Something My Patients Don’t Know: How They Inspire Me As An Artist

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I started making art around the time I finished my doctoral program. I knew I needed something to do after studying all day every day—a hobby.

At the time, my oldest two kids were preschool age. We were sitting around drawing and coloring and I thought, “This is actually pretty cool.” So, I continued with it. 

Over the years, making art has evolved from a hobby to a part of who I am. Even though I am self-taught, I consider myself an artist as much as I consider myself a psychologist.

my patients

What I Do When I Make Art

My process usually starts with a sketch. If I have downtime, I draw different ideas in a sketchbook that I carry with me. Right now, I probably have 10 or so ideas in my queue to work on. And it takes about a month to make any one piece.

These days, I make a lot of what’s called mixed media art. I use a variety of materials. For instance, I carve wood into various designs, paint it, and then add other materials—like metal.

I make representational art—like animals—as well as more abstract stuff—like wooden “quilt squares.”

How Making Art Impacts My Work With Children … And Vice Versa

Making art is something I can do just for me. And, as odd as it sounds, this helps me in my job as a pediatric psychologist.

A lot of my art is based on kids. I get so much inspiration from my work with children. For example, my most recent piece was called “Connect Four,” like the board game.

I’ve found that the process of making art is very different from my work process. My job has a very specific beginning, but not necessarily a concrete ending. This is because I work with people—and we as people are always works in progress.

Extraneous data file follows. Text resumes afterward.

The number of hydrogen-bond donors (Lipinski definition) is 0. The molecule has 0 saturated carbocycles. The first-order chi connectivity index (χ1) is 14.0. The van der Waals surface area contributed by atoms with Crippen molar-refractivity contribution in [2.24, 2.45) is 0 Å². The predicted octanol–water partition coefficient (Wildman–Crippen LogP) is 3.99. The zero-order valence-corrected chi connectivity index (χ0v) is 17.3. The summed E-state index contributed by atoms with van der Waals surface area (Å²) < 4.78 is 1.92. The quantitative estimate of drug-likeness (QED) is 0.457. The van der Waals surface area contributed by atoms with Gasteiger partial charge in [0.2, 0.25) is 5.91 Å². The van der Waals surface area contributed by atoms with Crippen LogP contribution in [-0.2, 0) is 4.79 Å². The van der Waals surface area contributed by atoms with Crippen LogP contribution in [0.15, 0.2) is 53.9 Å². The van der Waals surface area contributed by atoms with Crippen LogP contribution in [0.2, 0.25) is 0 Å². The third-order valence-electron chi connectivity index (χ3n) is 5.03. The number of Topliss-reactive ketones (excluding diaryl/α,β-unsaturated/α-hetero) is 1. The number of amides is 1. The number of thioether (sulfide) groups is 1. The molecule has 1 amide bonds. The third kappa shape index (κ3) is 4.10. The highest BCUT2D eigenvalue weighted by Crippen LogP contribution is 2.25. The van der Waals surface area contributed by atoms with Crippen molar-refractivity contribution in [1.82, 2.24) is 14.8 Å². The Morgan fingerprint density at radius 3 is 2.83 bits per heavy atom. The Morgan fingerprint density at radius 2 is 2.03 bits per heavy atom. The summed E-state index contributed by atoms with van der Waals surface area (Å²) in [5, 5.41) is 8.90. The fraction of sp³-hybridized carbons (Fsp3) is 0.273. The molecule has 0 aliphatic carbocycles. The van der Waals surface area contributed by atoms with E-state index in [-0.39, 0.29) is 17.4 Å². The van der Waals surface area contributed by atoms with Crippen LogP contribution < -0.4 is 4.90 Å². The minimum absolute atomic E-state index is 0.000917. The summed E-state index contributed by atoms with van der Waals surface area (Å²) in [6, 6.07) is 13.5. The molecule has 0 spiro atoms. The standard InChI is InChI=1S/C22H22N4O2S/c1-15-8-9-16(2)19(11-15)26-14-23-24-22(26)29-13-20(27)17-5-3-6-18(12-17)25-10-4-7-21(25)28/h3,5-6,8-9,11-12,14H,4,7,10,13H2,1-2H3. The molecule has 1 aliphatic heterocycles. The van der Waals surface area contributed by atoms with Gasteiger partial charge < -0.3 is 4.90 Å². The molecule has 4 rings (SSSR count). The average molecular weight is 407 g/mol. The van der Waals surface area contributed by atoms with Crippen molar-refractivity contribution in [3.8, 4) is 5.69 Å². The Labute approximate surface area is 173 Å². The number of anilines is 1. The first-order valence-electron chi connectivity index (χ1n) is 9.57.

But when I make art, there’s a concrete process: I design it, carve it, paint it, and at some point in time I frame it and it’s done. It’s a completed piece that I have made from nothing. I get a huge amount of gratification from that process.

It also helps me relax. I have control over whether the results turn out pretty or poor. It’s all on me. But that’s not always the case with my job. So, making art gives me a sense of balance—art gets me out of my head and gives me a different part of my identity.

Please share your thoughts in the comments below.

Also read: 3 Ways Making Art Can Help Heart Families Cope

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Sean Akers

Hi, I’m Dr. Sean Akers, and I’m a Licensed Clinical Pediatric Psychologist at Children’s Hospital & Medical Center in Omaha. I serve as the primary psychologist for the heart transplant team as well as the coordinator of the Consult Liaison Service. My job is to provide heart kids and their families with support throughout their journey.

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